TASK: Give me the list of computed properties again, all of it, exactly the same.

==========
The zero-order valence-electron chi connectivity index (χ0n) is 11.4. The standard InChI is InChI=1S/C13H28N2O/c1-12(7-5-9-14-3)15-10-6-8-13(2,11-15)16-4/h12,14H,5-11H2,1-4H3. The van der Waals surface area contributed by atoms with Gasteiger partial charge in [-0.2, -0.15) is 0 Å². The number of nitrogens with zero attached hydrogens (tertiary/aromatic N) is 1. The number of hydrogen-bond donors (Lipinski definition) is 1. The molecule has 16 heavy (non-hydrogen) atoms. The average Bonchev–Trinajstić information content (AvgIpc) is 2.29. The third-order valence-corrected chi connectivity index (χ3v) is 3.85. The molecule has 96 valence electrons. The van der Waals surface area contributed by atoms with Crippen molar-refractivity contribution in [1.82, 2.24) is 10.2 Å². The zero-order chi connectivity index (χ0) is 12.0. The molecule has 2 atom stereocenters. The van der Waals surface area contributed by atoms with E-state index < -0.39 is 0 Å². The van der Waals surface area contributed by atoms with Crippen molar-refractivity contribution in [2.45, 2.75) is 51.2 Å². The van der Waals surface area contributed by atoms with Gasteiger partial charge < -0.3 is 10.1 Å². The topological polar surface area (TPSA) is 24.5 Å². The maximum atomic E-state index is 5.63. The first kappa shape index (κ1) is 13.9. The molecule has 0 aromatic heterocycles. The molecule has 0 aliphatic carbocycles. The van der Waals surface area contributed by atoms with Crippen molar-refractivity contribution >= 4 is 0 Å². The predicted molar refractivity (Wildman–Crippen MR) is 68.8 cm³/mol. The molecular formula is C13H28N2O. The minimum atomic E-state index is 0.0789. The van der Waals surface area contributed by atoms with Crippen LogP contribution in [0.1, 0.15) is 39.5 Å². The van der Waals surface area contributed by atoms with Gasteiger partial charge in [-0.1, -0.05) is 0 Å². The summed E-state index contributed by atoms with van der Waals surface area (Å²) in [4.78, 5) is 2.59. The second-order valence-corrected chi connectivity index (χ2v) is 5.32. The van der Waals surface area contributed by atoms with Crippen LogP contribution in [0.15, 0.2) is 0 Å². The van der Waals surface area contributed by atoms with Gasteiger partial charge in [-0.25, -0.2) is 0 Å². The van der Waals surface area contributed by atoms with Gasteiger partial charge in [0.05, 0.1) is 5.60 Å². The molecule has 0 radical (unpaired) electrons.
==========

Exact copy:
The zero-order valence-electron chi connectivity index (χ0n) is 11.4. The standard InChI is InChI=1S/C13H28N2O/c1-12(7-5-9-14-3)15-10-6-8-13(2,11-15)16-4/h12,14H,5-11H2,1-4H3. The van der Waals surface area contributed by atoms with Gasteiger partial charge in [-0.2, -0.15) is 0 Å². The number of nitrogens with zero attached hydrogens (tertiary/aromatic N) is 1. The number of hydrogen-bond donors (Lipinski definition) is 1. The molecule has 16 heavy (non-hydrogen) atoms. The average Bonchev–Trinajstić information content (AvgIpc) is 2.29. The third-order valence-corrected chi connectivity index (χ3v) is 3.85. The molecule has 96 valence electrons. The van der Waals surface area contributed by atoms with Crippen molar-refractivity contribution in [1.82, 2.24) is 10.2 Å². The zero-order chi connectivity index (χ0) is 12.0. The molecule has 2 atom stereocenters. The van der Waals surface area contributed by atoms with E-state index < -0.39 is 0 Å². The van der Waals surface area contributed by atoms with Crippen molar-refractivity contribution in [2.45, 2.75) is 51.2 Å². The van der Waals surface area contributed by atoms with Gasteiger partial charge < -0.3 is 10.1 Å². The topological polar surface area (TPSA) is 24.5 Å². The maximum atomic E-state index is 5.63. The first kappa shape index (κ1) is 13.9. The molecule has 0 aromatic heterocycles. The molecule has 0 aliphatic carbocycles. The van der Waals surface area contributed by atoms with Crippen molar-refractivity contribution >= 4 is 0 Å². The predicted molar refractivity (Wildman–Crippen MR) is 68.8 cm³/mol. The molecular formula is C13H28N2O. The minimum atomic E-state index is 0.0789. The van der Waals surface area contributed by atoms with Crippen LogP contribution in [0.1, 0.15) is 39.5 Å². The van der Waals surface area contributed by atoms with Gasteiger partial charge in [-0.1, -0.05) is 0 Å². The summed E-state index contributed by atoms with van der Waals surface area (Å²) in [4.78, 5) is 2.59. The second-order valence-corrected chi connectivity index (χ2v) is 5.32. The van der Waals surface area contributed by atoms with Crippen LogP contribution in [0.15, 0.2) is 0 Å². The van der Waals surface area contributed by atoms with Gasteiger partial charge in [-0.25, -0.2) is 0 Å². The van der Waals surface area contributed by atoms with Gasteiger partial charge in [0.05, 0.1) is 5.60 Å². The molecule has 0 radical (unpaired) electrons.